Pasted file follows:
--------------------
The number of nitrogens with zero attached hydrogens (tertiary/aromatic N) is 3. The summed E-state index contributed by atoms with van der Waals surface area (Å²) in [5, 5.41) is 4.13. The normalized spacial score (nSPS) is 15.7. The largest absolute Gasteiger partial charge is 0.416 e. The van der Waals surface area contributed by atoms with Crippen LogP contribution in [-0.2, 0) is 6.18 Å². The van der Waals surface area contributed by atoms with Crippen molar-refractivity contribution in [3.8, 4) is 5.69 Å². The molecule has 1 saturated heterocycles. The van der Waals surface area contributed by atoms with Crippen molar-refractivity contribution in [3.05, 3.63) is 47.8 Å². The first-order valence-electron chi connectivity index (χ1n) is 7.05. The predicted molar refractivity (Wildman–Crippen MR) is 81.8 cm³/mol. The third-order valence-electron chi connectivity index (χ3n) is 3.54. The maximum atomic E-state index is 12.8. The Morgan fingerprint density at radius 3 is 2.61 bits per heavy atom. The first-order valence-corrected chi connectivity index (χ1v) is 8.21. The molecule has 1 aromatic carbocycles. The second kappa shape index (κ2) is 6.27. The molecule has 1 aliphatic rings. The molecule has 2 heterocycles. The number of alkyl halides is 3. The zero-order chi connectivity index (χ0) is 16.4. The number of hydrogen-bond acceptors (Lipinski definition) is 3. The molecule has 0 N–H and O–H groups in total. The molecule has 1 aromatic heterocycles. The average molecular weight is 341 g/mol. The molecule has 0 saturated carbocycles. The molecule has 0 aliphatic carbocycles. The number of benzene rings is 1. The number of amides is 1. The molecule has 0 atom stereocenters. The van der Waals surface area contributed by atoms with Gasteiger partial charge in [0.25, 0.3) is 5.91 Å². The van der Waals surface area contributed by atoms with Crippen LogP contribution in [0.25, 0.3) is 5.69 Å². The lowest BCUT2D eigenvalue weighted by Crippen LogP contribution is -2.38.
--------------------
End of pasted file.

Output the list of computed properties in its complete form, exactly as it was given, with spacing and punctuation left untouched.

The number of nitrogens with zero attached hydrogens (tertiary/aromatic N) is 3. The summed E-state index contributed by atoms with van der Waals surface area (Å²) in [5, 5.41) is 4.13. The normalized spacial score (nSPS) is 15.7. The largest absolute Gasteiger partial charge is 0.416 e. The van der Waals surface area contributed by atoms with Crippen LogP contribution in [-0.2, 0) is 6.18 Å². The van der Waals surface area contributed by atoms with Crippen molar-refractivity contribution in [3.8, 4) is 5.69 Å². The molecule has 1 saturated heterocycles. The van der Waals surface area contributed by atoms with Crippen molar-refractivity contribution in [3.05, 3.63) is 47.8 Å². The first-order valence-electron chi connectivity index (χ1n) is 7.05. The predicted molar refractivity (Wildman–Crippen MR) is 81.8 cm³/mol. The third-order valence-electron chi connectivity index (χ3n) is 3.54. The maximum atomic E-state index is 12.8. The Morgan fingerprint density at radius 3 is 2.61 bits per heavy atom. The first-order valence-corrected chi connectivity index (χ1v) is 8.21. The molecule has 1 aromatic carbocycles. The second kappa shape index (κ2) is 6.27. The molecule has 1 aliphatic rings. The molecule has 2 heterocycles. The number of alkyl halides is 3. The zero-order chi connectivity index (χ0) is 16.4. The number of hydrogen-bond acceptors (Lipinski definition) is 3. The molecule has 0 N–H and O–H groups in total. The molecule has 1 aromatic heterocycles. The average molecular weight is 341 g/mol. The molecule has 0 saturated carbocycles. The molecule has 0 aliphatic carbocycles. The number of benzene rings is 1. The number of amides is 1. The molecule has 0 atom stereocenters. The van der Waals surface area contributed by atoms with Gasteiger partial charge in [0.25, 0.3) is 5.91 Å². The van der Waals surface area contributed by atoms with Crippen LogP contribution in [0.25, 0.3) is 5.69 Å². The lowest BCUT2D eigenvalue weighted by Crippen LogP contribution is -2.38.